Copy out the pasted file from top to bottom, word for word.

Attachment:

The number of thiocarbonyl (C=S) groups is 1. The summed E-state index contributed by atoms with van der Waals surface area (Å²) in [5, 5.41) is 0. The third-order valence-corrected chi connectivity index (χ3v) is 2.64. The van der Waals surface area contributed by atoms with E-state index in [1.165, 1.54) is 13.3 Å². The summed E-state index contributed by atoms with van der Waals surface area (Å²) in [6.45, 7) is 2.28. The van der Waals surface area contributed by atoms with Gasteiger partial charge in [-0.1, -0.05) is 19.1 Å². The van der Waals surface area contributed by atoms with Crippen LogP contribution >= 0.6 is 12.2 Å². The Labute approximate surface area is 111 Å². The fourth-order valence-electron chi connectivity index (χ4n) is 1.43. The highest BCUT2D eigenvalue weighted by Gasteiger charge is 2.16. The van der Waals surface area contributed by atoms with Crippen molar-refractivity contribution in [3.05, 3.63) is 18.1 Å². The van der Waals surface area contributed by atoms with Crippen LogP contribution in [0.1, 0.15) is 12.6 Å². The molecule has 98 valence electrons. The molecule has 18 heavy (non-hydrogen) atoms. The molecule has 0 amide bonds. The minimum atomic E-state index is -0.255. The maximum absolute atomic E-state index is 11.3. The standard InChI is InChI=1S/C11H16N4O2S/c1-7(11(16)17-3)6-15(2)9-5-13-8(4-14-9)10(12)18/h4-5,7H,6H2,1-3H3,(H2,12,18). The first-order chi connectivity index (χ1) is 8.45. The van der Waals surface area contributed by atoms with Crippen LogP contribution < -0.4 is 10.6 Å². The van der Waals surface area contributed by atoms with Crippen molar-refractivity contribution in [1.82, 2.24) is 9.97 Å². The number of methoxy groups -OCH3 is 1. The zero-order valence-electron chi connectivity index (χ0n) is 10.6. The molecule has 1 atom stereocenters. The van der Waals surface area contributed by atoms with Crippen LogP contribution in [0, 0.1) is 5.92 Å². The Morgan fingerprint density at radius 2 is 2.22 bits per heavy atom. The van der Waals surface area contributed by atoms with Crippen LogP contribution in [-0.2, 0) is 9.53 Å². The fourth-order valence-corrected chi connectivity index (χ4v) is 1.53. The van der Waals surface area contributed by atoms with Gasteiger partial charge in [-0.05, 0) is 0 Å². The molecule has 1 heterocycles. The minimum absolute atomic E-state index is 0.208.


The number of thiocarbonyl (C=S) groups is 1. The summed E-state index contributed by atoms with van der Waals surface area (Å²) in [5, 5.41) is 0. The third-order valence-corrected chi connectivity index (χ3v) is 2.64. The van der Waals surface area contributed by atoms with E-state index in [1.165, 1.54) is 13.3 Å². The summed E-state index contributed by atoms with van der Waals surface area (Å²) in [6.45, 7) is 2.28. The van der Waals surface area contributed by atoms with Gasteiger partial charge in [-0.1, -0.05) is 19.1 Å². The van der Waals surface area contributed by atoms with Crippen LogP contribution >= 0.6 is 12.2 Å². The Labute approximate surface area is 111 Å². The fourth-order valence-electron chi connectivity index (χ4n) is 1.43. The highest BCUT2D eigenvalue weighted by Gasteiger charge is 2.16. The van der Waals surface area contributed by atoms with Crippen molar-refractivity contribution in [3.05, 3.63) is 18.1 Å². The van der Waals surface area contributed by atoms with Crippen LogP contribution in [0.1, 0.15) is 12.6 Å². The molecule has 98 valence electrons. The molecule has 18 heavy (non-hydrogen) atoms. The molecule has 0 amide bonds. The minimum atomic E-state index is -0.255. The maximum absolute atomic E-state index is 11.3. The standard InChI is InChI=1S/C11H16N4O2S/c1-7(11(16)17-3)6-15(2)9-5-13-8(4-14-9)10(12)18/h4-5,7H,6H2,1-3H3,(H2,12,18). The first-order chi connectivity index (χ1) is 8.45. The van der Waals surface area contributed by atoms with Crippen LogP contribution < -0.4 is 10.6 Å². The van der Waals surface area contributed by atoms with Crippen molar-refractivity contribution in [1.82, 2.24) is 9.97 Å². The number of methoxy groups -OCH3 is 1. The zero-order valence-electron chi connectivity index (χ0n) is 10.6. The molecule has 1 atom stereocenters. The van der Waals surface area contributed by atoms with Crippen LogP contribution in [0, 0.1) is 5.92 Å². The Morgan fingerprint density at radius 2 is 2.22 bits per heavy atom. The van der Waals surface area contributed by atoms with Crippen LogP contribution in [-0.2, 0) is 9.53 Å². The fourth-order valence-corrected chi connectivity index (χ4v) is 1.53. The van der Waals surface area contributed by atoms with Gasteiger partial charge in [-0.05, 0) is 0 Å². The molecule has 1 heterocycles. The minimum absolute atomic E-state index is 0.208.